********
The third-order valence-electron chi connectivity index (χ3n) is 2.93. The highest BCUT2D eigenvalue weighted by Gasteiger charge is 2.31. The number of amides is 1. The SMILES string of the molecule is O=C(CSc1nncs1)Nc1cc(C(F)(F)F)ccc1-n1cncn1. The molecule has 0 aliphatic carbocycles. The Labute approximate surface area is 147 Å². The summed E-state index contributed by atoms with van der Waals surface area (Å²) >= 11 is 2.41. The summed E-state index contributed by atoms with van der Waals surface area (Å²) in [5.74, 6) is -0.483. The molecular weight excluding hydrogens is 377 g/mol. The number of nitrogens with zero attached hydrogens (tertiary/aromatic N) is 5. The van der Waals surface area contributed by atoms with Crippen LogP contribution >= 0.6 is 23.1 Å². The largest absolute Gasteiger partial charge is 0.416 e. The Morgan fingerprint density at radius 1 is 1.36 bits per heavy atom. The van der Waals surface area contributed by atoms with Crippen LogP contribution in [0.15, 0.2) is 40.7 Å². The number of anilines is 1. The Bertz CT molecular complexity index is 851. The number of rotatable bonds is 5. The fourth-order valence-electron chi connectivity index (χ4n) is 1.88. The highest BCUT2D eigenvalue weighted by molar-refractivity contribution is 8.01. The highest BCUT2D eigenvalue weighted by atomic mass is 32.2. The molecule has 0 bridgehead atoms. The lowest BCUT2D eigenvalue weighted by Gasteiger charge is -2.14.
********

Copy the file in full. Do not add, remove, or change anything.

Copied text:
The third-order valence-electron chi connectivity index (χ3n) is 2.93. The highest BCUT2D eigenvalue weighted by Gasteiger charge is 2.31. The number of amides is 1. The SMILES string of the molecule is O=C(CSc1nncs1)Nc1cc(C(F)(F)F)ccc1-n1cncn1. The molecule has 0 aliphatic carbocycles. The Labute approximate surface area is 147 Å². The summed E-state index contributed by atoms with van der Waals surface area (Å²) >= 11 is 2.41. The summed E-state index contributed by atoms with van der Waals surface area (Å²) in [5.74, 6) is -0.483. The molecular weight excluding hydrogens is 377 g/mol. The number of nitrogens with zero attached hydrogens (tertiary/aromatic N) is 5. The van der Waals surface area contributed by atoms with Crippen LogP contribution >= 0.6 is 23.1 Å². The largest absolute Gasteiger partial charge is 0.416 e. The Morgan fingerprint density at radius 1 is 1.36 bits per heavy atom. The van der Waals surface area contributed by atoms with Crippen LogP contribution in [0.15, 0.2) is 40.7 Å². The number of anilines is 1. The Bertz CT molecular complexity index is 851. The number of rotatable bonds is 5. The fourth-order valence-electron chi connectivity index (χ4n) is 1.88. The highest BCUT2D eigenvalue weighted by molar-refractivity contribution is 8.01. The highest BCUT2D eigenvalue weighted by atomic mass is 32.2. The molecule has 0 bridgehead atoms. The lowest BCUT2D eigenvalue weighted by Gasteiger charge is -2.14.